Lacrosse’s DNA is diverse, with Native American origins and the women’s International Federation being formalized prior to the men’s.  Stemming from the belief that every person has the ability – and the fundamental human right – to participate in lacrosse, World Lacrosse is committed to being a leader among global sports organizations in the area of diversity, equity and inclusion.  

World Lacrosse Diversity, Equity and Inclusion Statement (adopted in 2021)

World Lacrosse is committed to the belief that our world must be inclusive in its diversity, visionary in its approach to equal opportunities in sports participation for all and pioneering in seeking equitable outcomes for all our stakeholders. Through our engagement in the sport of lacrosse internationally and regionally, we must be the voice of diversity, equity and inclusion for our athletes, coaches, staff and volunteers all over the world. We accomplish this by engaging in a robust and broad dialogue with our National and Continental Federations, committees and key organizations, and in acting as a role model for diversity, opportunity and inclusion for our members.

Leadership & Governance 

  • World Lacrosse has a female president and vice president, putting it among a group of 10 IFs with a female president (among 75).  
  • World Lacrosse employs 50 percent female staff (40 percent female director and above), with BIPOC and LGBTQ representation.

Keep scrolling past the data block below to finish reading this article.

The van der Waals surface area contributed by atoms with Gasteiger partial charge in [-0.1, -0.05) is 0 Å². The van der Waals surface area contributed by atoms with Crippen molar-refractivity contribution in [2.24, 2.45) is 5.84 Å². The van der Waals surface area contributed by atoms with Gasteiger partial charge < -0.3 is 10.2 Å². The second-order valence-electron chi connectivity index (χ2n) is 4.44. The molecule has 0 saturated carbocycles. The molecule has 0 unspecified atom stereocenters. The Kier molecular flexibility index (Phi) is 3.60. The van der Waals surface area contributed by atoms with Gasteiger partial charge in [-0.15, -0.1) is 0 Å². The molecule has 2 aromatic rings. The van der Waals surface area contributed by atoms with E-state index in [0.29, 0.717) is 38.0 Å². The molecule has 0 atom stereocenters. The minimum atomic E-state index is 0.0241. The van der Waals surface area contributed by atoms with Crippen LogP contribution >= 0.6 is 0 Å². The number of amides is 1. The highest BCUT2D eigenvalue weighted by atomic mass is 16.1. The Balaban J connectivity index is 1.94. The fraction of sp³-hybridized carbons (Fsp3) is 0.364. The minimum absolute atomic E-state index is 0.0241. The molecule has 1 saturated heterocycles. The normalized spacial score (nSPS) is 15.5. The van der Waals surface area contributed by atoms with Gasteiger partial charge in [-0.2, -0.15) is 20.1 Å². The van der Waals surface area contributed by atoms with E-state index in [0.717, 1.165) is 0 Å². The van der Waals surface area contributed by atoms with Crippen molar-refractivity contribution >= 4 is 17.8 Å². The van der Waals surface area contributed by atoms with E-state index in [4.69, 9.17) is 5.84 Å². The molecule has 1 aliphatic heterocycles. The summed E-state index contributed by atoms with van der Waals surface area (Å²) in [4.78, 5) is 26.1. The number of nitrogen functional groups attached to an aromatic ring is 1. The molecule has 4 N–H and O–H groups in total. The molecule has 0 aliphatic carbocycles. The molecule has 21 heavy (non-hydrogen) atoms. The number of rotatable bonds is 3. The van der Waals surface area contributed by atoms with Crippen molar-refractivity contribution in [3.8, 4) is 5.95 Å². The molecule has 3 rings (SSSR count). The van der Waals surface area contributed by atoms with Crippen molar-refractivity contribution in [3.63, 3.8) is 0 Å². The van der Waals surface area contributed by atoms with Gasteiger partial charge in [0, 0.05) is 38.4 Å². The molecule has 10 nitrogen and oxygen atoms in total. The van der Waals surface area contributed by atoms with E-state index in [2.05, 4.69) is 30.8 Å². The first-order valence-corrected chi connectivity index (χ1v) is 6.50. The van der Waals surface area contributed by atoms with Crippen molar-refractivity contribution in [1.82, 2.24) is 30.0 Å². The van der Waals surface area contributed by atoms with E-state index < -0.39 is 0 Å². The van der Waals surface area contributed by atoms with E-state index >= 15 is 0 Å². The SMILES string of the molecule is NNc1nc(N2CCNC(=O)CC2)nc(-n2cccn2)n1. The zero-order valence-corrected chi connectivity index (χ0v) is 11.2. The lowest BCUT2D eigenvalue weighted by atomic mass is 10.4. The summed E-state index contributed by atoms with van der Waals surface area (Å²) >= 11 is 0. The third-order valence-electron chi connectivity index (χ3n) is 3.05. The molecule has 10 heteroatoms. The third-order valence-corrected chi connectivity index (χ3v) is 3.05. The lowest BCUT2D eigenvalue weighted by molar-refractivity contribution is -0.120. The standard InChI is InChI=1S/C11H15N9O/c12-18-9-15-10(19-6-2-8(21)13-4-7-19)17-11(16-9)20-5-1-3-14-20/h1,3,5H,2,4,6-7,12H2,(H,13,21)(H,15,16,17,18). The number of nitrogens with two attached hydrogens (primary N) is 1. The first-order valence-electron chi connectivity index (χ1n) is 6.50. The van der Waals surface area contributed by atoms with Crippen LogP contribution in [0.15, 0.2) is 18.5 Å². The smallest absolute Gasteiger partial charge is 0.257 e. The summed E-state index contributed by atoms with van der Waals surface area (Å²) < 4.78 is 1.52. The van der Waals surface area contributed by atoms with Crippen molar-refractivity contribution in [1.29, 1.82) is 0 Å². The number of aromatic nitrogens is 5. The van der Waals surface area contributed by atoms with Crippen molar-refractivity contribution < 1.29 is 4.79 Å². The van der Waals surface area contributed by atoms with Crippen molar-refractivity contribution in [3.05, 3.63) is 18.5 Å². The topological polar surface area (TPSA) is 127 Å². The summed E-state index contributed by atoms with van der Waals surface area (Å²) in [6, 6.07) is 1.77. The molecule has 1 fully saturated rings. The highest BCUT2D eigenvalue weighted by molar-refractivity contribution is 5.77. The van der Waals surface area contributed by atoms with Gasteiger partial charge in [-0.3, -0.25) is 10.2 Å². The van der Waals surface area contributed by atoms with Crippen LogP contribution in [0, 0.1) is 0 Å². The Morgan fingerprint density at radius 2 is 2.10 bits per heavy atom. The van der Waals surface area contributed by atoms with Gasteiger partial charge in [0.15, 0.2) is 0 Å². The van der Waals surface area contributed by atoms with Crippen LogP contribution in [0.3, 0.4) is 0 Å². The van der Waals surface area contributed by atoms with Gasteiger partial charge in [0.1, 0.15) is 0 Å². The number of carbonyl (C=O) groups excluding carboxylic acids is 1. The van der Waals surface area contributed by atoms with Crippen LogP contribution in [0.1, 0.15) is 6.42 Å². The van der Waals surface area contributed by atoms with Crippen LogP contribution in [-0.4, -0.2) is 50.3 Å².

• In 2020, WL created a Women in Sport Commission and Diversity & Opportunity Commission to focus, develop and help implement strategy and action points across the organization. The creation of both reflects the priority and commitment WL assigns to DEI issues, and recognition of the need to improve and support its member federations in fulfilling similar priorities. Also in 2020, WL pledged its commitment to the United Nations Alliance of Civilizations’ One Humanity campaign, which calls for solidarity, compassion, and unity in the face of discrimination and divisiveness.
  • In 2021, a diversity & inclusion director was added to WL’s board. That position helps ensure that there is consistency and commitment across the organization; that WL aims for best practice in these areas, taken from a global perspective; and that the principles of equality, diversity and opportunity are understood and embedded, along with a culture of inclusion.  The same year, WL adopted a Diversity, Equity and Inclusion Statement, updated its recruitment and hiring practices with a focus on inclusion, approved a comprehensive protected class list, added DEI-based language to the WL Constitution glossary, and began using gender-inclusive pronouns in all current and future documentation.
  • In 2022, WL partnered with the U.S. National Center for Transgender Equality to create a trans-inclusive participation policy for the organization, to be completed by Q1 2023.  

World Lacrosse’s Gender Equality and Diversity Policy, and Anti-Discrimination Policy can both be found in the WL Handbook.


  • Lacrosse has a long history of participation by women that equals participation by men. 
  • The first school to adopt lacrosse as a women’s sport was St Leonard’s in St. Andrews, Scotland, in 1890. Since then, women’s lacrosse developed independently from men’s lacrosse, with its own rules and governing associations.